In this month’s instalment of Retro Bites where we focus on classic and vintage audio, Janine Elliot takes a look at the Nakamichi TX 1000 Turntable.

There are two age-old problems with playing vinyl, as those who set up their arms and cartridges will know well. The first concerns the angle of the cartridge to the groove. In most turntables a pivoted arm will track the groove in an arc, which is not how the analogue master is cut. A Neumann VMS 80 lathe will cut the analogue master with a head that travels in a straight line across the groove, just as a parallel tracking turntable. The result of a pivoted arm tracking the groove is that for most of the time a distortion is produced when the stylus is at a slight angle to the groove. Parallel tracking arms, or clever arms such as the Thales tangential-tracking pivoted tonearm, or even the clever Garrard Zero 100 tonearm, have solved that problem. The second problem is that because the arm is at an angle it tends to pull the arm towards the centre of the disc, and therefore this needs to resisted by an “anti-skate” mechanism; weights to pull the stylus away from one side of the groove which in effect would otherwise give uneven wear on the record as well as more distortion.

We have known about all these problems since the beginnings of vinyl, but there is one other problem that many won’t be aware of, and many won’t notice. I have perfect pitch, which means I know the exact pitch of a “C” or any other note without the need of a reference point. I could go for years without ever hearing a note, and my brain will still pick it out exactly when asked. A well respected voice on this matter suggests an average person can hear as little as 2 cents difference in pitch. Due to the logarithmic state of frequency measurement that means that there are 1200 cents per octave, which therefore means a semitone is 100 cents (there are 12 semitones in an octave).  Ordinary people can hear changes in pitch of around 10 cents. I can hear as little as 2 cents, which means I am consistently phased by wow in turntables, and whilst the motor drives have improved over the last 100 years, they are still not perfect. But, what concerned Nakamichi was not so much the wow from the motor, but the wow induced from the spindle and the record itself.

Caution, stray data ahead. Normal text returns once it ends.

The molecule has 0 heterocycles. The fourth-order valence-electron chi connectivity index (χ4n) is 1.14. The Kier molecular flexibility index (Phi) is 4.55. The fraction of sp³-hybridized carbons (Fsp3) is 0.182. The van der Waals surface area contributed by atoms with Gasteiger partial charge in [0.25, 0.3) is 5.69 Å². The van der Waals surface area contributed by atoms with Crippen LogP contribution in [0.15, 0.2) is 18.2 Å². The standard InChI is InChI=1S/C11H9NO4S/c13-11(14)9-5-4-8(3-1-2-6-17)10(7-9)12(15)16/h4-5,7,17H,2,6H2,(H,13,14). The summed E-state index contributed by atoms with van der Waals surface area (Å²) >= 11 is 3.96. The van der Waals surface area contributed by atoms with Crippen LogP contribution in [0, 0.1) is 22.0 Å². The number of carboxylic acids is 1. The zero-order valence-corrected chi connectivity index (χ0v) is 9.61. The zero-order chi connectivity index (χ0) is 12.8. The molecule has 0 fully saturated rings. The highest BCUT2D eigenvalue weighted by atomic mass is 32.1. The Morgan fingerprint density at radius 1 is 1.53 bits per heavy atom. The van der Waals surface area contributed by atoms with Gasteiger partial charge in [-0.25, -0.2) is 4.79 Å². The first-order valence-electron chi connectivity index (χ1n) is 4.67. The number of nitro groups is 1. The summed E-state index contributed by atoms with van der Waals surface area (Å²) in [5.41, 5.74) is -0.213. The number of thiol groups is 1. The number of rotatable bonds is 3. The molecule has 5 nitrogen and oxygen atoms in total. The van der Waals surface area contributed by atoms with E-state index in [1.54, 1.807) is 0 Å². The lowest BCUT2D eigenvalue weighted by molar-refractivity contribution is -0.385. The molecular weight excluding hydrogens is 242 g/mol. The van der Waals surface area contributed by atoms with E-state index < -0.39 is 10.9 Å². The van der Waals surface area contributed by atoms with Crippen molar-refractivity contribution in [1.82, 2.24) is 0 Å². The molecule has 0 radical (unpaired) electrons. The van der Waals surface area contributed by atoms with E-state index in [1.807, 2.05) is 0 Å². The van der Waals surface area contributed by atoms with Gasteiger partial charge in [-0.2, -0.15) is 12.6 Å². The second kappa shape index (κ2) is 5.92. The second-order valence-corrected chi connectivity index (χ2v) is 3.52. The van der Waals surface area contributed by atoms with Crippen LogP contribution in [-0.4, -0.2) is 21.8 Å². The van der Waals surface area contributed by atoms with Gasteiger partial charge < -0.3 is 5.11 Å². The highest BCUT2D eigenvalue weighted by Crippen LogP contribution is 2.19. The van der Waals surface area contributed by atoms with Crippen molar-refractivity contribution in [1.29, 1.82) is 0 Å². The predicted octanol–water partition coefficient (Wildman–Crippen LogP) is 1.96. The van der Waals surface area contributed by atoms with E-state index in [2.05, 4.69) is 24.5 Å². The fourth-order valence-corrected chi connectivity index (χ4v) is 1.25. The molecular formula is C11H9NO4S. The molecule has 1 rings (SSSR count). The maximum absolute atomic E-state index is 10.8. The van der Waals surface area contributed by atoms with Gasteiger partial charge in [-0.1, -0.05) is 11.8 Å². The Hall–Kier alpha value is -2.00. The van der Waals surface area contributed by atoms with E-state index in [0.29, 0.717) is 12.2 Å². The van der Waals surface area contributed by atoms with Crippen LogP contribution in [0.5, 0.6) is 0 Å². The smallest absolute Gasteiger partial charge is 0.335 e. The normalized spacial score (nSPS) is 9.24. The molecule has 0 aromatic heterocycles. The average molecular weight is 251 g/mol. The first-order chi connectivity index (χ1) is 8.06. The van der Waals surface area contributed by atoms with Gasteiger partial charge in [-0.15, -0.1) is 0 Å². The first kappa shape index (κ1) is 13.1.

You see, no matter whether your vinyl is 160g or 220g, the chances are that it is not exactly centred, meaning that every rotation cause fluctuations in speed. A change of 0.5mm is enough to make a difference in pitch. Remember that if a record is shorter on one half of the rotation it will mean that it is longer on the other side, so by simple maths that means a 0.5mm accuracy one side will mean a difference of 1mm side – to – side. Now, that can cause significant wow, and extremely noticeable in long piano notes. Also, if the hole in the centre is not placed perfect, or indeed if the hole is so large that the record isn’t accurately seated centrally, then this wow will be even larger. Records have larger holes than the diameter of the spindle, otherwise it would be problematic getting the records on or off the platter. Indeed if your hole is 0.1mm larger than the spindle you will notice wow. Also, as a result of the discrepancies the wow would be more noticeable at the centre of the record than the start. Now, if your stylus is moving in and out with the irregularity of each rotation then the stereo image or EQ of the music will change as well. And finally, if your turntable already has a motor wow and flutter of, say, 0.05% and the record is 0.25mm off centre, then after maths the total speed fluctuation would be in the order of 0.38%. That is certainly not a figure you would accept from a turntable. Interestingly, the more we listen to this effect the less we will notice it unless our ears have been trained to pick it up.